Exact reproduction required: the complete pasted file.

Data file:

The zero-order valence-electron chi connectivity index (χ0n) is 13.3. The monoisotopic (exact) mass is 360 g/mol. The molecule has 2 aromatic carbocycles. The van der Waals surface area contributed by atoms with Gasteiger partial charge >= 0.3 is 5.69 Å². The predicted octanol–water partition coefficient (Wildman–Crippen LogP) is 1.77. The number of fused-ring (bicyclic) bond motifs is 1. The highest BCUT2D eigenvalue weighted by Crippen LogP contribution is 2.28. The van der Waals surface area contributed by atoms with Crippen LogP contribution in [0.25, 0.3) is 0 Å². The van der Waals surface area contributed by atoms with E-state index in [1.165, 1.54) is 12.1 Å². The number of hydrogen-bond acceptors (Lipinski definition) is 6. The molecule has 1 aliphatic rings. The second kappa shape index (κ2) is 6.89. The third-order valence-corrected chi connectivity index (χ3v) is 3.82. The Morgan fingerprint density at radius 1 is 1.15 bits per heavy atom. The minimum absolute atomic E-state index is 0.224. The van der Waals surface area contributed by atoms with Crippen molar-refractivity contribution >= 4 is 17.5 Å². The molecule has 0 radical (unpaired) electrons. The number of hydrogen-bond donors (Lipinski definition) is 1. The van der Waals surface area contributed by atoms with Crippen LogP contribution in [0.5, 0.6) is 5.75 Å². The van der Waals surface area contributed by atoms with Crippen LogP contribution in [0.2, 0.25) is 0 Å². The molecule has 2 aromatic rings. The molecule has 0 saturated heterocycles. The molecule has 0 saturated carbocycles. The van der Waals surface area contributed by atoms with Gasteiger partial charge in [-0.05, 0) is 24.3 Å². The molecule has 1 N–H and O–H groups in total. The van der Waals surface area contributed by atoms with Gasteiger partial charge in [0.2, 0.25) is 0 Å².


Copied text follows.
The zero-order valence-electron chi connectivity index (χ0n) is 13.3. The monoisotopic (exact) mass is 360 g/mol. The molecule has 2 aromatic carbocycles. The van der Waals surface area contributed by atoms with Gasteiger partial charge >= 0.3 is 5.69 Å². The predicted octanol–water partition coefficient (Wildman–Crippen LogP) is 1.77. The number of fused-ring (bicyclic) bond motifs is 1. The highest BCUT2D eigenvalue weighted by Crippen LogP contribution is 2.28. The van der Waals surface area contributed by atoms with Crippen LogP contribution in [0.25, 0.3) is 0 Å². The van der Waals surface area contributed by atoms with E-state index in [1.165, 1.54) is 12.1 Å². The number of hydrogen-bond acceptors (Lipinski definition) is 6. The molecule has 1 aliphatic rings. The second kappa shape index (κ2) is 6.89. The third-order valence-corrected chi connectivity index (χ3v) is 3.82. The Morgan fingerprint density at radius 1 is 1.15 bits per heavy atom. The minimum absolute atomic E-state index is 0.224. The van der Waals surface area contributed by atoms with Crippen molar-refractivity contribution >= 4 is 17.5 Å². The molecule has 0 radical (unpaired) electrons. The number of hydrogen-bond donors (Lipinski definition) is 1. The van der Waals surface area contributed by atoms with Crippen LogP contribution in [0.5, 0.6) is 5.75 Å². The van der Waals surface area contributed by atoms with Crippen LogP contribution in [0.2, 0.25) is 0 Å². The molecule has 2 aromatic rings. The molecule has 0 saturated heterocycles. The molecule has 0 saturated carbocycles. The van der Waals surface area contributed by atoms with Gasteiger partial charge in [-0.05, 0) is 24.3 Å². The molecule has 1 N–H and O–H groups in total. The van der Waals surface area contributed by atoms with Gasteiger partial charge in [0.2, 0.25) is 0 Å².